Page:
North American stainless steel market will struggle this year
to repeat the explosive growth in consumption seen last year,
according to an industry analyst.
"For some reason, the United
States was the worlds China last year," Markus Moll,
managing director and senior market analyst at Austrias
Steel & Metals Market Research GmbH (SMR), said in late
March at the Metals Service Center Institutes specialty
metals conference in Bonita Springs, Fla. As a result of strong
U.S. demand growth, stainless consumption in all of the
Americas rose by about 19 percent last year, far higher than
SMRs projected 6 percent, he said. Such a growth rate is
unlikely to be sustained this year, however, as the market
returns to levels seen before the economic crisis hit in
"The U.S. stainless market is
seeing a V-shaped recovery," Moll said, adding that higher
stainless consumption in the fabrication market and the use of
stainless in new applications led to the growth spurt. All
regions will slow in 2012, he said, with consumption in the
Americas now projected to grow 4 percentabout 140,000
additional tonnes of stainlessthis year, while Chinese
growth will be around 5 percent vs. 8 percent last year.
But Brazils Vale SA sees
demand for nickel improving in 2012 on the back of better
sentiment in the stainless steel market. "After some slowing in
the fourth quarter of 2011, the demand for stainless steel is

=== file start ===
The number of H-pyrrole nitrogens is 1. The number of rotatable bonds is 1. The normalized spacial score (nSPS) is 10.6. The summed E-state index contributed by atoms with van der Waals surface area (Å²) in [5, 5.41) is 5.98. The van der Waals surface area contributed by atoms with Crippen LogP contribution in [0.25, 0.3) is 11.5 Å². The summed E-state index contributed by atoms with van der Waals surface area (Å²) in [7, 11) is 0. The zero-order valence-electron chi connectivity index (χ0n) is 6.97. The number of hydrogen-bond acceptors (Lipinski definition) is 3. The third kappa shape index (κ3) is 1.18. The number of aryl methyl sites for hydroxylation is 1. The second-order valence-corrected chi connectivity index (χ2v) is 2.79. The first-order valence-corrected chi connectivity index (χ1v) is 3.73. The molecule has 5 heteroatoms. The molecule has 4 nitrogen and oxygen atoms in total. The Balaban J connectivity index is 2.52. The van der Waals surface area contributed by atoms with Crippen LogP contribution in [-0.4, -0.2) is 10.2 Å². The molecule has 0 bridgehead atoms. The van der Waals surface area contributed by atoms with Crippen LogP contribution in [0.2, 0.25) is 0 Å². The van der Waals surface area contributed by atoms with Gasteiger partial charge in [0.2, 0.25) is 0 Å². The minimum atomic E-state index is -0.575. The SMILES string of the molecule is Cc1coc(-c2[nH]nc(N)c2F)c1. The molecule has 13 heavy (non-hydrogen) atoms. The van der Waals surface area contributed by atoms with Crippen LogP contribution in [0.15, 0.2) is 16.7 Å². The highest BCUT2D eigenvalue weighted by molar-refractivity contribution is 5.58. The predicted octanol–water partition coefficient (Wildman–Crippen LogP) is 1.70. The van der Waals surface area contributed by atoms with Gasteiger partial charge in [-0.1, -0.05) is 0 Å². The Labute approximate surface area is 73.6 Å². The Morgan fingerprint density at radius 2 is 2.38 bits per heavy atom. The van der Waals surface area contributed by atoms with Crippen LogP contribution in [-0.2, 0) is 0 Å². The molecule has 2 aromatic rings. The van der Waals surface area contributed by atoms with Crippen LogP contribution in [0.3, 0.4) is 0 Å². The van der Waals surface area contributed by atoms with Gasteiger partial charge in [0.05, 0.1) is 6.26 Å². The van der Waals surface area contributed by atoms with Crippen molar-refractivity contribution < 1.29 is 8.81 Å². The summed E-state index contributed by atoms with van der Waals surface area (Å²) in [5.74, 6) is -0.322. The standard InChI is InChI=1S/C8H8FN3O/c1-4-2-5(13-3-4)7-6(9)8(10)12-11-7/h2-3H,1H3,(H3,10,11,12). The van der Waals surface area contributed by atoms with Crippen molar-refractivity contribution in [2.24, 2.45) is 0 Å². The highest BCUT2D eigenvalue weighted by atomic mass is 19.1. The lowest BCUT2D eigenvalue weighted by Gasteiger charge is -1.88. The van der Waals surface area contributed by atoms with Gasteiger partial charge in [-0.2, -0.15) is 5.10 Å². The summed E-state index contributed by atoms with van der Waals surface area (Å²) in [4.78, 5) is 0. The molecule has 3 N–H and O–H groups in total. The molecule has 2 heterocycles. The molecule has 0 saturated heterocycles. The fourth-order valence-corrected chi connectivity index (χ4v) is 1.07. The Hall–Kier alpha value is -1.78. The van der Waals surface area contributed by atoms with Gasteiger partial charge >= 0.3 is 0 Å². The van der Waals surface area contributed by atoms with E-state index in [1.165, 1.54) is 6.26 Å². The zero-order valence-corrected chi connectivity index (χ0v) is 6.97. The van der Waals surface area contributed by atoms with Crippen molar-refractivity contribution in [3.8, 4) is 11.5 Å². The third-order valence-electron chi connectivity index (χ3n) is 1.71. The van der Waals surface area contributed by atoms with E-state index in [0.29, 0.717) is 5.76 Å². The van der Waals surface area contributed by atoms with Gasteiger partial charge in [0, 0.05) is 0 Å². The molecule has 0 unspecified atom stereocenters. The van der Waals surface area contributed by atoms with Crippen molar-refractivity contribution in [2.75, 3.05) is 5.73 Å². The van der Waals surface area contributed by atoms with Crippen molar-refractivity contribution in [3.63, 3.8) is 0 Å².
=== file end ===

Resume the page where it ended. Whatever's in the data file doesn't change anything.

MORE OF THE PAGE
improving again as we enter 2012, with orders increasing in the
Americas and Europe," the Rio de Janeiro-based company said in
an earnings report.
Nickel prices this year will
depend on the pace of global project ramp-ups and the level of
Chinese nickel pig iron production, Vale said, although the
company sees the downside supported at $17,000 per tonne ($7.71
per pound) due to production costs for nickel pig iron in
Vale shipped 252,000 tonnes of
nickel last yearits highest level since 2008at an
average price of $22,680 per tonne ($10.29 per pound),
generating revenue of $5.72 billion. Production totaled 242,000
tonnes in 2011, a 35.1-percent increase from the previous year,
with the companys Canadian operations showing strong
growtha 64-percent jump to 154,000 tonnesafter
being hampered by strikes in 2010.
Prices for bellwether 304-grade
cold-rolled stainless were roughly on par in Europe and the
Americas last year, with Chinese producers about 25 cents per
pound lower, a smaller margin than seen previously. "This is a